The issue of substituting gun violence for overall violence becomes even more problematic when we consider homicides with or without the use of guns.  Grinshteyn and Hemenway find that the US gun-homicide rate is 3.6 compared to Germany, Hungary and Spain at 0.1, Australia, Austria, France and Netherlands at 0.2 (comparing to the lowest nation-states in the OECD.) But the disparity between the United States and these other countries for non-gun homicides is substantial as well.  The United States rate is 1.7, the average for the former group of OECD countries being 0.8, for the latter being 0.6.  In other words, even without using guns, Americans tend to murder each other at a rate which is two to three times higher than what occurs throughout the OECD.

Would the murder differential between the United States and other Western countries disappear if Americans couldn’t get their hands on guns? To the contrary, the differential would probably be greater precisely because of the ‘substitution effect;’ namely, Americans who tried killing other Americans would find a way to accomplish this act without using guns.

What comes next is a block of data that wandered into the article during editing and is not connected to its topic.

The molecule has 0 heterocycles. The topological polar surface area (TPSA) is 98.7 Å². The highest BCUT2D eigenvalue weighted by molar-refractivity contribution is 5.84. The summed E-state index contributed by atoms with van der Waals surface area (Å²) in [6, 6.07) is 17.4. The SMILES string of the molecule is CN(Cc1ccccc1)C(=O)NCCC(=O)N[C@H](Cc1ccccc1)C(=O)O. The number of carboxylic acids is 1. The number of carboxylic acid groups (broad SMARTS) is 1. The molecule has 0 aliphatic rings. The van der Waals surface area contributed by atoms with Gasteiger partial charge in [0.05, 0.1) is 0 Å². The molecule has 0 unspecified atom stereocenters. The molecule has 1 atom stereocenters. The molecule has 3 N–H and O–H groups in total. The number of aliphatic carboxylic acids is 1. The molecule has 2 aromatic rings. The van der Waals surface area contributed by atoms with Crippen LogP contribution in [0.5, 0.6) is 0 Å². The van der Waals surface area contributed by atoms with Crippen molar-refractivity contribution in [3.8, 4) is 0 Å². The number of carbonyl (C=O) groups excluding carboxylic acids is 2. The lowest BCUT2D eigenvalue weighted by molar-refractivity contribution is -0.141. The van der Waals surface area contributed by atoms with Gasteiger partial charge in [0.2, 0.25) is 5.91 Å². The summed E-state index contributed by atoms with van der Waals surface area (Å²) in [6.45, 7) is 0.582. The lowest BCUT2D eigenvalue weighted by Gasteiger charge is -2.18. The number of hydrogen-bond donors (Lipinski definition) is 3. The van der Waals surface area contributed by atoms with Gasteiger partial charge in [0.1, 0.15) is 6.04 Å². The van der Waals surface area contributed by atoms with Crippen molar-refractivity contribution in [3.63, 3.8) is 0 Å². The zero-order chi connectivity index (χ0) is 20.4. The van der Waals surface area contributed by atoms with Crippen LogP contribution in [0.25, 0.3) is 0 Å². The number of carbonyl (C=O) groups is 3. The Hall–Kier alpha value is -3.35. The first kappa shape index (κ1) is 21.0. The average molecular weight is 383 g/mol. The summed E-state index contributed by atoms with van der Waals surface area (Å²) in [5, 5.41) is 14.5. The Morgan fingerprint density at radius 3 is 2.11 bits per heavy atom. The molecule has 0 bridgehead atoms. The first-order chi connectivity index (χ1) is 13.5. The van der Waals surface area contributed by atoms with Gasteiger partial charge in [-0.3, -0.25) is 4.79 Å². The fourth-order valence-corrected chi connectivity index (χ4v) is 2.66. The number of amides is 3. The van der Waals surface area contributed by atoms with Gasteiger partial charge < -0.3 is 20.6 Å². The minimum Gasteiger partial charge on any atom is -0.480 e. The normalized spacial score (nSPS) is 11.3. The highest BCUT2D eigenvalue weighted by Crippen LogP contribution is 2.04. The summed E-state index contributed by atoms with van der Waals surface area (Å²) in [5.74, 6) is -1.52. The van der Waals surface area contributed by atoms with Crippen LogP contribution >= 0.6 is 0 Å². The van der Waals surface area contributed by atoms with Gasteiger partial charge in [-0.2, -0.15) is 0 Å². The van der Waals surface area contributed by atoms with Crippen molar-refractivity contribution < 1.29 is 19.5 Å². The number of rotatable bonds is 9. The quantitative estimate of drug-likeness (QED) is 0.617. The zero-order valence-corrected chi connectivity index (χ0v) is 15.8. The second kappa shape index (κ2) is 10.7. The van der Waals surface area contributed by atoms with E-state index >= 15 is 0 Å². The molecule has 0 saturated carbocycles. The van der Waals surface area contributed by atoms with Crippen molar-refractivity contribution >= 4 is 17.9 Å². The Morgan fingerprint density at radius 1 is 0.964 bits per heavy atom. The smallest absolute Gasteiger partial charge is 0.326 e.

I am not trying to ignore the degree to which open access to guns, particularly handguns, creates issues of public safety and public health in the United States which do not exist in any other country within the OECD. Nor am I trying to dismiss or denigrate the efforts of the GVP community to focus public attention and promote sound public policies that would reduce every category of gun injuries, fatal or not. What concerns me are scholarly attempts to understand our elevated rates of gun violence while ignoring our elevated rate of violence with or without the use of guns. To end on a rather hackneyed note: are gun-violence researchers looking at the forest or the trees?

What Types Of Guns Are The Most Lethal? Depends On How They’re Used.